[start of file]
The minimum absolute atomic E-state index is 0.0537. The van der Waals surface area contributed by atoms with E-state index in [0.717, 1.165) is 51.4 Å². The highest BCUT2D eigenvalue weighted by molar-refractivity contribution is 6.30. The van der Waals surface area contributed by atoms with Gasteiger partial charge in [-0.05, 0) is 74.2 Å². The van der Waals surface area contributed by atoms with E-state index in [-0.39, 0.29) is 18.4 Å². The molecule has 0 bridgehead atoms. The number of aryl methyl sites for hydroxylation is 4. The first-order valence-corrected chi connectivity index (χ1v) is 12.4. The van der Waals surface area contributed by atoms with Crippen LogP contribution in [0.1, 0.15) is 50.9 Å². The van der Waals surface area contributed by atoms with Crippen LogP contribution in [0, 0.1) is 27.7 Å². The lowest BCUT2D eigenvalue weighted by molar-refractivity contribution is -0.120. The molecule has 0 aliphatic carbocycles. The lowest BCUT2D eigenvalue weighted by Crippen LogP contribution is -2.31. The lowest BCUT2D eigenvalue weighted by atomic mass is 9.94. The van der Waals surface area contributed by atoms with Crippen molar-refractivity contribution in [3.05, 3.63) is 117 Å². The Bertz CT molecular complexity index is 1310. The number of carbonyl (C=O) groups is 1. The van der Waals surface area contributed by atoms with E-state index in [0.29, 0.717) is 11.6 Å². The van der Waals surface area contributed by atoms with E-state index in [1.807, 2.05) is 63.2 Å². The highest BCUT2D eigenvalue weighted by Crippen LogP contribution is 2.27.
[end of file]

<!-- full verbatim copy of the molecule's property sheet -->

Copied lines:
The minimum absolute atomic E-state index is 0.0537. The van der Waals surface area contributed by atoms with E-state index in [0.717, 1.165) is 51.4 Å². The highest BCUT2D eigenvalue weighted by molar-refractivity contribution is 6.30. The van der Waals surface area contributed by atoms with Gasteiger partial charge in [-0.05, 0) is 74.2 Å². The van der Waals surface area contributed by atoms with E-state index in [-0.39, 0.29) is 18.4 Å². The molecule has 0 bridgehead atoms. The number of aryl methyl sites for hydroxylation is 4. The first-order valence-corrected chi connectivity index (χ1v) is 12.4. The van der Waals surface area contributed by atoms with Crippen LogP contribution in [0.1, 0.15) is 50.9 Å². The van der Waals surface area contributed by atoms with Crippen LogP contribution in [0, 0.1) is 27.7 Å². The lowest BCUT2D eigenvalue weighted by molar-refractivity contribution is -0.120. The molecule has 0 aliphatic carbocycles. The lowest BCUT2D eigenvalue weighted by Crippen LogP contribution is -2.31. The lowest BCUT2D eigenvalue weighted by atomic mass is 9.94. The van der Waals surface area contributed by atoms with Crippen molar-refractivity contribution in [3.05, 3.63) is 117 Å². The Bertz CT molecular complexity index is 1310. The number of carbonyl (C=O) groups is 1. The van der Waals surface area contributed by atoms with E-state index in [0.29, 0.717) is 11.6 Å². The van der Waals surface area contributed by atoms with E-state index in [1.807, 2.05) is 63.2 Å². The highest BCUT2D eigenvalue weighted by Crippen LogP contribution is 2.27.